SAG Scales Back DVD Demands, Contract Talks Extended3 May, 2008 By: Erik Gruenwedel
The Screen Actors Guild (SAG) and Alliance of Motion Picture and Television Producers (AMPTP) agreed late last week to extend contract negations through May 6 after SAG reportedly agreed to drop its demands to double royalties paid for DVD.
The actors now seek a 15% increase in the DVD residual rate, which is nearly 25 years old and pays 3% for TV and 3.6% for movies of the producer's gross receipts, according to The Los Angeles Times.
In exchange, the actors said they would agree to the same deal for new media worked out between the Writers Guild of America and producers in February, notwithstanding 70 changes.
The contract between AMPTP, SAG and the American Federation of Television and Radio Artists (AFTRA) expires June 30.
The AMPTP refused to double DVD royalties and other related labor costs it said would result in wage hikes approaching 200%.
The producers claimed the existing labor agreement for DVD should remain intact since it represents a mature business.
“In such circumstances employers in other industries typically negotiate reductions and efficiencies to reduce costs,” said the producers, in a statement. “We are not seeking to do this.”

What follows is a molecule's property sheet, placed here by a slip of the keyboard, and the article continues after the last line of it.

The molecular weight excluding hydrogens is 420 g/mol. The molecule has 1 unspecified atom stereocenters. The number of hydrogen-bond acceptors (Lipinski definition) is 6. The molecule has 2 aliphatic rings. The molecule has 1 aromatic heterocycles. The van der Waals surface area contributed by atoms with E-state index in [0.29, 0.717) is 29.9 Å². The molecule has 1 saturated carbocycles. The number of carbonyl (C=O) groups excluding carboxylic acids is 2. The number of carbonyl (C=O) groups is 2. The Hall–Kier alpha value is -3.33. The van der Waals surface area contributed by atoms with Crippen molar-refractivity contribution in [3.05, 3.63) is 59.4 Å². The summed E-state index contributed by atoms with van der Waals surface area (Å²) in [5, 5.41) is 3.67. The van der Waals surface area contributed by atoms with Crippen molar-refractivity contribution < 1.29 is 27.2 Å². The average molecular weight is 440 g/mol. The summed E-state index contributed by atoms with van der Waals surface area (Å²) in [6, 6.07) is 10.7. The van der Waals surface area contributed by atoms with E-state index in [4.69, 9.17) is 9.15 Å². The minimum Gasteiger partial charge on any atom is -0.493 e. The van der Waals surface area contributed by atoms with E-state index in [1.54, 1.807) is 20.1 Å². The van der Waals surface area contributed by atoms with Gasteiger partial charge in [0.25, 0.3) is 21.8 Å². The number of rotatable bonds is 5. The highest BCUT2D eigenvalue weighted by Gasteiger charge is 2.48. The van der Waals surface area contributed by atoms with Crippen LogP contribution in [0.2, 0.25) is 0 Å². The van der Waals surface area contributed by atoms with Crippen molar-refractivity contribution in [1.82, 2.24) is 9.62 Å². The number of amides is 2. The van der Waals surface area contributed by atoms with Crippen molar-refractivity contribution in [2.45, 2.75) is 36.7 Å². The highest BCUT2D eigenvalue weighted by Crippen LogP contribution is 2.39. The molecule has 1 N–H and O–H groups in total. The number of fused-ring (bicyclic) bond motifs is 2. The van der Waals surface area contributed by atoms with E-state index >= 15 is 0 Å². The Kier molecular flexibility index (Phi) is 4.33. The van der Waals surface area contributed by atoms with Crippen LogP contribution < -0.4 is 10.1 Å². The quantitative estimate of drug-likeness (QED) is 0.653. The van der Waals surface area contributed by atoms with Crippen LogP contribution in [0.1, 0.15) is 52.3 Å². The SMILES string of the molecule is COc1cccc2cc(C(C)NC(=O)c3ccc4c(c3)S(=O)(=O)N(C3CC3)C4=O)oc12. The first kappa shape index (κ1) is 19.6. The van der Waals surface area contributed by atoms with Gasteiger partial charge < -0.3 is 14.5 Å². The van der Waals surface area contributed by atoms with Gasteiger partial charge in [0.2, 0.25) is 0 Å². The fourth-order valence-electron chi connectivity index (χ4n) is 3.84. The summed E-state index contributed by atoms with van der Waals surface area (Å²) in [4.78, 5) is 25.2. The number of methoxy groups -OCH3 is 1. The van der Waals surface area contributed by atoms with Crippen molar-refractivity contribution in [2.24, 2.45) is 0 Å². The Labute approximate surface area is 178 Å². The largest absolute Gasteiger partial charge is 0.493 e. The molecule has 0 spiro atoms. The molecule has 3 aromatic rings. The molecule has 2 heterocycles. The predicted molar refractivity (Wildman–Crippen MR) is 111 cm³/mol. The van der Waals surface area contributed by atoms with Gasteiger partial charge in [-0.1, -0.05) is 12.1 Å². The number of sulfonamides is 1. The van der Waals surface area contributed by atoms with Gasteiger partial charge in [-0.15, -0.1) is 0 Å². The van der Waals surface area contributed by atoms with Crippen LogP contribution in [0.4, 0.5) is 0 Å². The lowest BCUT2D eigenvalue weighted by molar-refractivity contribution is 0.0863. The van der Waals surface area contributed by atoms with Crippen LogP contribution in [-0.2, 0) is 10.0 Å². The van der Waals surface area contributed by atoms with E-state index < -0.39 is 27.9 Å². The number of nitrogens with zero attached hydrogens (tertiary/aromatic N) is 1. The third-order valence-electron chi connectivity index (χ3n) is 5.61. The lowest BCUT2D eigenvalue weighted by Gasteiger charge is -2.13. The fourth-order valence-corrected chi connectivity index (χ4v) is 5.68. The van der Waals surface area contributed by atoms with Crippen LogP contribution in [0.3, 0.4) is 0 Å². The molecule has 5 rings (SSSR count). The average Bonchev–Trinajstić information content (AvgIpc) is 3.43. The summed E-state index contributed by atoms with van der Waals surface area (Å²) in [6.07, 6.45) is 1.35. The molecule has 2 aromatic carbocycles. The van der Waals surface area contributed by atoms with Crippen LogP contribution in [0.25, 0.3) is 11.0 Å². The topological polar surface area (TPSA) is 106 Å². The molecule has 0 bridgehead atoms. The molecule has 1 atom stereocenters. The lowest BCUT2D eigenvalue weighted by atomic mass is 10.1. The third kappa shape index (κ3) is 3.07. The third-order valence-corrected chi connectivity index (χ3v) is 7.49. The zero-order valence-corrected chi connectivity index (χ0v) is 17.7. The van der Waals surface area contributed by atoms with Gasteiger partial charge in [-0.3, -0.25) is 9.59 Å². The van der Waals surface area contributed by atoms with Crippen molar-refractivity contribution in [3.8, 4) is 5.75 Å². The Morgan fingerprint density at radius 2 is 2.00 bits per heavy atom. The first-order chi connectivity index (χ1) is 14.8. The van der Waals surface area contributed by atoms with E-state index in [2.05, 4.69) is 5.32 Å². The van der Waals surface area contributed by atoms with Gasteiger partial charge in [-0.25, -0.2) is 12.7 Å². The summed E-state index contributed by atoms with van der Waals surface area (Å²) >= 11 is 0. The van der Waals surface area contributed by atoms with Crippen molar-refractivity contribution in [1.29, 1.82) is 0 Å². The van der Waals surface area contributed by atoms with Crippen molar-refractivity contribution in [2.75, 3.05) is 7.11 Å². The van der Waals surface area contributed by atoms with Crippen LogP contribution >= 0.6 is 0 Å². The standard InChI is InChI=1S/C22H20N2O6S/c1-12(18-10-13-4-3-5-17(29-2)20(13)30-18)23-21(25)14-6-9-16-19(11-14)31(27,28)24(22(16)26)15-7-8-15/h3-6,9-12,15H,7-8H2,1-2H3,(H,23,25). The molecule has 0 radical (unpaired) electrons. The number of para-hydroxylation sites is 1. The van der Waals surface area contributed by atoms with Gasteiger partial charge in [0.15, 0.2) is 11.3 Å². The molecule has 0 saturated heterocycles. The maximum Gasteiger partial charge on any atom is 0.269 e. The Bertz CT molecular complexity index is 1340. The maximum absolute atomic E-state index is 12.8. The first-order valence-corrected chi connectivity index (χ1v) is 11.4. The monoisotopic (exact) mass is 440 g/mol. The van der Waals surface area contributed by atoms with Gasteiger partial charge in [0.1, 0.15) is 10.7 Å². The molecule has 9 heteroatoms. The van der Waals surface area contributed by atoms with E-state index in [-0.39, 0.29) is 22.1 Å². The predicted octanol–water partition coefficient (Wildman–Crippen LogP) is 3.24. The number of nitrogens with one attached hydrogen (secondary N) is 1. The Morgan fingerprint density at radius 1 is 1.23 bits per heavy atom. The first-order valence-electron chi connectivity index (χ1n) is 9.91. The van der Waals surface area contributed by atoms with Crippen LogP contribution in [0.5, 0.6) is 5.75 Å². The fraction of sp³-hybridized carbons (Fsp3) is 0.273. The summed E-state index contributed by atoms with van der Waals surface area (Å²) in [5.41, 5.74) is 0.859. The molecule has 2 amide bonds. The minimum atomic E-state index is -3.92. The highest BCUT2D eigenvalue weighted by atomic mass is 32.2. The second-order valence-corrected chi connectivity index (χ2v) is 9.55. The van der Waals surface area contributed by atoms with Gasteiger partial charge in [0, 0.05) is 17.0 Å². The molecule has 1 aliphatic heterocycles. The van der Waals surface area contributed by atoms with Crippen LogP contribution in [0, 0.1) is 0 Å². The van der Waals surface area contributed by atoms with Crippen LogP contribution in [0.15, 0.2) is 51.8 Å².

Packaged media residuals figured to play a prominent role in the writers strike earlier this year but vanished from the bargaining table when producers offered fiscal terms on new media the Writers Guild of America deemed the “best deal in 30 years.” The DVD residual rate had been a sore point among the SAG brass.
Indeed, unlike writers whose material is principally found in screenplays, actors feature prominently in both the main attraction and on DVD bonus material as value-added commentaries, behind-the-scenes footage and related content.
Often considered by studios as peripheral in importance, budgets for bonus material have been curtailed in recent years as sales of DVDs matured.
AFTRA, whose membership primarily comprises daytime TV talent, and AMPTP are slated to begin contract talks May 7.